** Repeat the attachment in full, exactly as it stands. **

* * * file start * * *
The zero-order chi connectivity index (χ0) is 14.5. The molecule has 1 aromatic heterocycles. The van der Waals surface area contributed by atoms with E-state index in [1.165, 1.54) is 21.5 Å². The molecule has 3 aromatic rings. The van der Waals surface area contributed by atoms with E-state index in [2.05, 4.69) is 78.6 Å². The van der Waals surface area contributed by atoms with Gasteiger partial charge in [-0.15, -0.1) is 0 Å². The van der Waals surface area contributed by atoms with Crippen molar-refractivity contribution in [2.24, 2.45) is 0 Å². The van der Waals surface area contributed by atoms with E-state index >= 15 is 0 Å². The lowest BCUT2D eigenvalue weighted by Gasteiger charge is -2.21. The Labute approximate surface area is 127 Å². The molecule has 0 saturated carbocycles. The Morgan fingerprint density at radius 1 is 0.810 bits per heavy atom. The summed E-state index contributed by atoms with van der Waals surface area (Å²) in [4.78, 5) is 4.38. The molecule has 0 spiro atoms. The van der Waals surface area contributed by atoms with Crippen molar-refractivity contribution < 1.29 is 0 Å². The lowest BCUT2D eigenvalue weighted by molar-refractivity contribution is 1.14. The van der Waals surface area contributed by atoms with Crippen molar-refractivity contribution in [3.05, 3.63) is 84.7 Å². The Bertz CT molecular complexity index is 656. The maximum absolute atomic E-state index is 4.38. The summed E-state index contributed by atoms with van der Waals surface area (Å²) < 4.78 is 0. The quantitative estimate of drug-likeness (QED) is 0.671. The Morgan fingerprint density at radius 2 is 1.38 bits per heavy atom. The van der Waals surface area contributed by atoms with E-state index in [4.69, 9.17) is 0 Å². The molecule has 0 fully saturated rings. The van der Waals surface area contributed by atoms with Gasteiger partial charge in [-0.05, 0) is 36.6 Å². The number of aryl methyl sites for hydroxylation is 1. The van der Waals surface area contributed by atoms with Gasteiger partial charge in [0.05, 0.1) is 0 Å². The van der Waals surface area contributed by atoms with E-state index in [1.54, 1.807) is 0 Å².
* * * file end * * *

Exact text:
The zero-order chi connectivity index (χ0) is 14.5. The molecule has 1 aromatic heterocycles. The van der Waals surface area contributed by atoms with E-state index in [1.165, 1.54) is 21.5 Å². The molecule has 3 aromatic rings. The van der Waals surface area contributed by atoms with E-state index in [2.05, 4.69) is 78.6 Å². The van der Waals surface area contributed by atoms with Gasteiger partial charge in [-0.15, -0.1) is 0 Å². The van der Waals surface area contributed by atoms with Crippen molar-refractivity contribution in [2.24, 2.45) is 0 Å². The van der Waals surface area contributed by atoms with E-state index >= 15 is 0 Å². The lowest BCUT2D eigenvalue weighted by Gasteiger charge is -2.21. The Labute approximate surface area is 127 Å². The molecule has 0 saturated carbocycles. The Morgan fingerprint density at radius 1 is 0.810 bits per heavy atom. The summed E-state index contributed by atoms with van der Waals surface area (Å²) in [4.78, 5) is 4.38. The molecule has 0 spiro atoms. The van der Waals surface area contributed by atoms with Crippen molar-refractivity contribution < 1.29 is 0 Å². The lowest BCUT2D eigenvalue weighted by molar-refractivity contribution is 1.14. The van der Waals surface area contributed by atoms with Crippen molar-refractivity contribution in [3.05, 3.63) is 84.7 Å². The Bertz CT molecular complexity index is 656. The maximum absolute atomic E-state index is 4.38. The summed E-state index contributed by atoms with van der Waals surface area (Å²) < 4.78 is 0. The quantitative estimate of drug-likeness (QED) is 0.671. The Morgan fingerprint density at radius 2 is 1.38 bits per heavy atom. The van der Waals surface area contributed by atoms with E-state index in [4.69, 9.17) is 0 Å². The molecule has 0 fully saturated rings. The van der Waals surface area contributed by atoms with Gasteiger partial charge in [-0.05, 0) is 36.6 Å². The number of aryl methyl sites for hydroxylation is 1. The van der Waals surface area contributed by atoms with Gasteiger partial charge in [0.05, 0.1) is 0 Å². The van der Waals surface area contributed by atoms with E-state index in [1.54, 1.807) is 0 Å².